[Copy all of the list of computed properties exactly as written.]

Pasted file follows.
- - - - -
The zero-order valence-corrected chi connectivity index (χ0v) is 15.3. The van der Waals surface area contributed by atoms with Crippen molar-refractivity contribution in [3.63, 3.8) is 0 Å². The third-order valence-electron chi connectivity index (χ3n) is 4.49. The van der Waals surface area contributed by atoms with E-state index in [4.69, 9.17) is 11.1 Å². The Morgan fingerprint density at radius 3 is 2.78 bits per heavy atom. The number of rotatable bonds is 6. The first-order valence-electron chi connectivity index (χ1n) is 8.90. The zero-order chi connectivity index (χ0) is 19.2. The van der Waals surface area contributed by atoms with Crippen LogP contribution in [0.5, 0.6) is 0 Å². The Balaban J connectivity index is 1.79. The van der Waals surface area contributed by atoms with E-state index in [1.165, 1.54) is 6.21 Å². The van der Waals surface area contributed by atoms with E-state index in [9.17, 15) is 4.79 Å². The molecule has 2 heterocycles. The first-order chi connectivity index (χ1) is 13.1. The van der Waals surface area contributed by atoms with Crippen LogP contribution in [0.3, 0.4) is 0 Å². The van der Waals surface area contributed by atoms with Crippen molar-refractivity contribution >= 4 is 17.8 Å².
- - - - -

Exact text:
The zero-order valence-corrected chi connectivity index (χ0v) is 15.3. The van der Waals surface area contributed by atoms with Crippen molar-refractivity contribution in [3.63, 3.8) is 0 Å². The third-order valence-electron chi connectivity index (χ3n) is 4.49. The van der Waals surface area contributed by atoms with E-state index in [4.69, 9.17) is 11.1 Å². The Morgan fingerprint density at radius 3 is 2.78 bits per heavy atom. The number of rotatable bonds is 6. The first-order valence-electron chi connectivity index (χ1n) is 8.90. The zero-order chi connectivity index (χ0) is 19.2. The van der Waals surface area contributed by atoms with Crippen LogP contribution in [0.5, 0.6) is 0 Å². The Balaban J connectivity index is 1.79. The van der Waals surface area contributed by atoms with E-state index in [1.165, 1.54) is 6.21 Å². The van der Waals surface area contributed by atoms with E-state index in [9.17, 15) is 4.79 Å². The molecule has 2 heterocycles. The first-order chi connectivity index (χ1) is 13.1. The van der Waals surface area contributed by atoms with Crippen LogP contribution in [0.3, 0.4) is 0 Å². The van der Waals surface area contributed by atoms with Crippen molar-refractivity contribution >= 4 is 17.8 Å².